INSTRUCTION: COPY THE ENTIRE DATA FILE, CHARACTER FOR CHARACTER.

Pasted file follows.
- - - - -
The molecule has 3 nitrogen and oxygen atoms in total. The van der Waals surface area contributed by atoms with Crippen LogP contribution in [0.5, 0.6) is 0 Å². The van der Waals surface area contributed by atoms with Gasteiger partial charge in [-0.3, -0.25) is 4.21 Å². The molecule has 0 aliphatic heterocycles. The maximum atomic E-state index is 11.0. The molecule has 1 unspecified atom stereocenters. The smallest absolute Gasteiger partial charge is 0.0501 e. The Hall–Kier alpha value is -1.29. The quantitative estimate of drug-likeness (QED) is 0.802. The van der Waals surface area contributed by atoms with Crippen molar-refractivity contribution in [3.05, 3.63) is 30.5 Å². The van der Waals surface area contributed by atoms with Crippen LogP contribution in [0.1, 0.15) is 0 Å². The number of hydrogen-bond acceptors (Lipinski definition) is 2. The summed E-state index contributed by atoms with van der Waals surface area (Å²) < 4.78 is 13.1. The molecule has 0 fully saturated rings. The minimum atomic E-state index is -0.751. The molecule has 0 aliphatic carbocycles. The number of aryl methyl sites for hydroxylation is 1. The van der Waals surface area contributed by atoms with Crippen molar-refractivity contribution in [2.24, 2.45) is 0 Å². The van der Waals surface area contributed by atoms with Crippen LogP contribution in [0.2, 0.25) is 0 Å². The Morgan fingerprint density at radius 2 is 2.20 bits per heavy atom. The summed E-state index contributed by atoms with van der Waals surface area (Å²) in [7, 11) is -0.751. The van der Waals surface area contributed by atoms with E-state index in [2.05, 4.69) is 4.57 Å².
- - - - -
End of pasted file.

The molecule has 3 nitrogen and oxygen atoms in total. The van der Waals surface area contributed by atoms with Crippen LogP contribution in [0.5, 0.6) is 0 Å². The van der Waals surface area contributed by atoms with Gasteiger partial charge in [-0.3, -0.25) is 4.21 Å². The molecule has 0 aliphatic heterocycles. The maximum atomic E-state index is 11.0. The molecule has 1 unspecified atom stereocenters. The smallest absolute Gasteiger partial charge is 0.0501 e. The Hall–Kier alpha value is -1.29. The quantitative estimate of drug-likeness (QED) is 0.802. The van der Waals surface area contributed by atoms with Crippen molar-refractivity contribution in [3.05, 3.63) is 30.5 Å². The van der Waals surface area contributed by atoms with Crippen LogP contribution in [0.1, 0.15) is 0 Å². The number of hydrogen-bond acceptors (Lipinski definition) is 2. The summed E-state index contributed by atoms with van der Waals surface area (Å²) < 4.78 is 13.1. The molecule has 0 fully saturated rings. The minimum atomic E-state index is -0.751. The molecule has 0 aliphatic carbocycles. The number of aryl methyl sites for hydroxylation is 1. The van der Waals surface area contributed by atoms with Crippen molar-refractivity contribution in [2.24, 2.45) is 0 Å². The van der Waals surface area contributed by atoms with Crippen LogP contribution in [0.2, 0.25) is 0 Å². The Morgan fingerprint density at radius 2 is 2.20 bits per heavy atom. The summed E-state index contributed by atoms with van der Waals surface area (Å²) in [7, 11) is -0.751. The van der Waals surface area contributed by atoms with E-state index in [2.05, 4.69) is 4.57 Å².